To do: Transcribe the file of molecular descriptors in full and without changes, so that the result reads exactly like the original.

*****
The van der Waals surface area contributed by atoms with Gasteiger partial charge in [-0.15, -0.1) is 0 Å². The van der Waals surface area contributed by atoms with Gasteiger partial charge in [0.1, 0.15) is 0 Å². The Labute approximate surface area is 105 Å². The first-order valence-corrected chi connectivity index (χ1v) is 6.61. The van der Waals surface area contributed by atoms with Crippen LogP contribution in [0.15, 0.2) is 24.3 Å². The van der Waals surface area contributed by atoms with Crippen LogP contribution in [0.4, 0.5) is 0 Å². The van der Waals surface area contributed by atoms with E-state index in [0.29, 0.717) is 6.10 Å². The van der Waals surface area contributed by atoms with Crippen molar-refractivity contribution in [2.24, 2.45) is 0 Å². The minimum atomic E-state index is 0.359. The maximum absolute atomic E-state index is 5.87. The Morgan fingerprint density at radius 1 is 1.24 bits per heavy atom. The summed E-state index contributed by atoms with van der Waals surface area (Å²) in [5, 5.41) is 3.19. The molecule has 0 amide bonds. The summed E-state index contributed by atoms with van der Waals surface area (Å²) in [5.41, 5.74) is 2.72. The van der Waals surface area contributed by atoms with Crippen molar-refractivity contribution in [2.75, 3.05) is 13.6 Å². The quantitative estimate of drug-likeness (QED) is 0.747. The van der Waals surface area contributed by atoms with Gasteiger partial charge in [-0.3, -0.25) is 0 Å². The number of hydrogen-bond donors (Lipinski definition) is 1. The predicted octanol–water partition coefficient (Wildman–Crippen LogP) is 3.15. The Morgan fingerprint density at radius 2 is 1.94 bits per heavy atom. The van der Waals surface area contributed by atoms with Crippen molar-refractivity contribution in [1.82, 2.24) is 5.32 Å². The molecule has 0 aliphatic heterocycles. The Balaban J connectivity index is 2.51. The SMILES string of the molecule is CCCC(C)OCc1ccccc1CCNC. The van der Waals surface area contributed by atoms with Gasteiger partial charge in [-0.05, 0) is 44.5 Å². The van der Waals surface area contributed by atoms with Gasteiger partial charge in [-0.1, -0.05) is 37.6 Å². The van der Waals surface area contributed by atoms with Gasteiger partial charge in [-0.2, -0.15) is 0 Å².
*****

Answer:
The van der Waals surface area contributed by atoms with Gasteiger partial charge in [-0.15, -0.1) is 0 Å². The van der Waals surface area contributed by atoms with Gasteiger partial charge in [0.1, 0.15) is 0 Å². The Labute approximate surface area is 105 Å². The first-order valence-corrected chi connectivity index (χ1v) is 6.61. The van der Waals surface area contributed by atoms with Crippen LogP contribution in [0.15, 0.2) is 24.3 Å². The van der Waals surface area contributed by atoms with Crippen LogP contribution in [0.4, 0.5) is 0 Å². The van der Waals surface area contributed by atoms with E-state index in [0.29, 0.717) is 6.10 Å². The van der Waals surface area contributed by atoms with Crippen molar-refractivity contribution in [2.24, 2.45) is 0 Å². The minimum atomic E-state index is 0.359. The maximum absolute atomic E-state index is 5.87. The Morgan fingerprint density at radius 1 is 1.24 bits per heavy atom. The summed E-state index contributed by atoms with van der Waals surface area (Å²) in [5, 5.41) is 3.19. The molecule has 0 amide bonds. The summed E-state index contributed by atoms with van der Waals surface area (Å²) in [5.41, 5.74) is 2.72. The van der Waals surface area contributed by atoms with Crippen molar-refractivity contribution in [2.75, 3.05) is 13.6 Å². The quantitative estimate of drug-likeness (QED) is 0.747. The van der Waals surface area contributed by atoms with Gasteiger partial charge in [-0.3, -0.25) is 0 Å². The number of hydrogen-bond donors (Lipinski definition) is 1. The predicted octanol–water partition coefficient (Wildman–Crippen LogP) is 3.15. The Morgan fingerprint density at radius 2 is 1.94 bits per heavy atom. The van der Waals surface area contributed by atoms with Crippen molar-refractivity contribution in [1.82, 2.24) is 5.32 Å². The molecule has 0 aliphatic heterocycles. The Balaban J connectivity index is 2.51. The SMILES string of the molecule is CCCC(C)OCc1ccccc1CCNC. The van der Waals surface area contributed by atoms with Gasteiger partial charge in [-0.05, 0) is 44.5 Å². The van der Waals surface area contributed by atoms with Gasteiger partial charge in [-0.1, -0.05) is 37.6 Å². The van der Waals surface area contributed by atoms with Gasteiger partial charge in [-0.2, -0.15) is 0 Å².